• Gulf Fisheries Profiles
  • Sustainable Fisheries Management
  • Gulf Fisheries Economics
  • Enjoying Gulf Seafood
Cobia (Rachycentron canadum)
Also known as: Black kingfish, Cabio, Crab eater, Lemonfish, Ling, Sergeant fish
Source: Wild-caught in Gulf waters, mostly from West Florida, Alabama, Louisiana, and Texas

Often mistaken for sharks or remoras, cobia are often found near structure, such as buoys, debris, and artificial reefs, and are rarely seen in large groups. Cobia are a popular sport fish—they put up a good fight and taste great, too. Limited amounts of cobia are also caught commercially in the Gulf—while commercial fishermen do not specifically target cobia, they harvest them incidentally while fishing for other species. Most of the cobia you’ll find in the market comes from aquaculture operations.

Federal authorities including NOAA Fisheries and the Gulf of Mexico and South Atlantic Fishery Management Councils are responsible for monitoring and managing fisheries for cobia. Any applicable state management measures are fairly consistent with federal measures—some states automatically adopt federal regulations; others have separate regulations. For example, cobia is officially designated a saltwater game fish in Mississippi—this status prohibits the sale of cobia caught in Mississippi territorial waters or landed in Mississippi.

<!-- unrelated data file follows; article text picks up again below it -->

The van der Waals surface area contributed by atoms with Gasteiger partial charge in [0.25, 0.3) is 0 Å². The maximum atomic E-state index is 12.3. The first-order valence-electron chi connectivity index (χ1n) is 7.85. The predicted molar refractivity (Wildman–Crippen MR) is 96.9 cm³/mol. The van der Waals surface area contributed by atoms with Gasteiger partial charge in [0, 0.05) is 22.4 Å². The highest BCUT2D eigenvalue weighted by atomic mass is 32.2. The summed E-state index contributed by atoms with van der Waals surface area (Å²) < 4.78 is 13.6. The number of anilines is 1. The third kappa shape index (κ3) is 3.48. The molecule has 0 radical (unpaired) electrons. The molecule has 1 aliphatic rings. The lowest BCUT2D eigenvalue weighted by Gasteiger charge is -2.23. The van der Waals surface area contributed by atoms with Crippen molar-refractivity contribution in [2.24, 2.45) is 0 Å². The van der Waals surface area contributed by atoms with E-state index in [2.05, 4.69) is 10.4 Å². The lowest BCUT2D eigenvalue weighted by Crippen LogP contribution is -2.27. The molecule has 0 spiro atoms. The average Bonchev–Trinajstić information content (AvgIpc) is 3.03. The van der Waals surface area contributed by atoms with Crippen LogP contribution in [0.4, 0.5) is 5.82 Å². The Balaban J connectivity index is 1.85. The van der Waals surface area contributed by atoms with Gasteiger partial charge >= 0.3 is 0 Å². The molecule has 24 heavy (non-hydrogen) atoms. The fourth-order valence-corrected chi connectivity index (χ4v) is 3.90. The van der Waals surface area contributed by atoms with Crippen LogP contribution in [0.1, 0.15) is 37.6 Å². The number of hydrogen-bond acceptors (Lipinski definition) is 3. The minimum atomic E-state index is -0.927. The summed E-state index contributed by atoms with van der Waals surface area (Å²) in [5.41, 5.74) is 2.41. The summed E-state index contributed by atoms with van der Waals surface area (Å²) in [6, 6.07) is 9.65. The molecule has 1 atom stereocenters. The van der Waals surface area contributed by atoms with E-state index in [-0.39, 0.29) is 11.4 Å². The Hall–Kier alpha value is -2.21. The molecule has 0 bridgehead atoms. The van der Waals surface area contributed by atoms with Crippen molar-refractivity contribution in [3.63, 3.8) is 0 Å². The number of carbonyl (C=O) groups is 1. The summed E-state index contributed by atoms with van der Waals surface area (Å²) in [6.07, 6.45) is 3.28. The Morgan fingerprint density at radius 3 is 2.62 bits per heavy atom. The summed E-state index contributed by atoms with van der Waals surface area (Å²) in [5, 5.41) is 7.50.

Gulf state and federal enforcement agents partner to enforce fisheries laws and regulations. The Gulf states also help collect data on commercial and recreational fisheries for cobia, providing important information to support management of this valuable resource.

For more information about cobia, including its status, biological information, and a description of the fishery and how it's managed, see NOAA’s FishWatch.gov.

Commercial Recreational


Landings Summary Data :
Gulf (dollars and pounds)
 
1992
 To 
2016



Command item
     |   
  
YearDollarsPounds
Data pager
First Page Previous Page
123
Next Page Last Page
Page size:
PageSizeComboBox
select
 25 items in 3 pages
1992$321,855235,097
1993$376,596261,317
1994$411,131263,561
1995$399,236241,126
1996$461,367263,969
1997$368,820208,755
1998$371,380203,640
1999$359,451191,382
2000$287,377152,569
2001$220,954112,252


Overview Current Abundance Additional Reasearch
Overview

Current Abundance

Additional Research

Who's Responsible Management Program
Who's Responsible

Management Program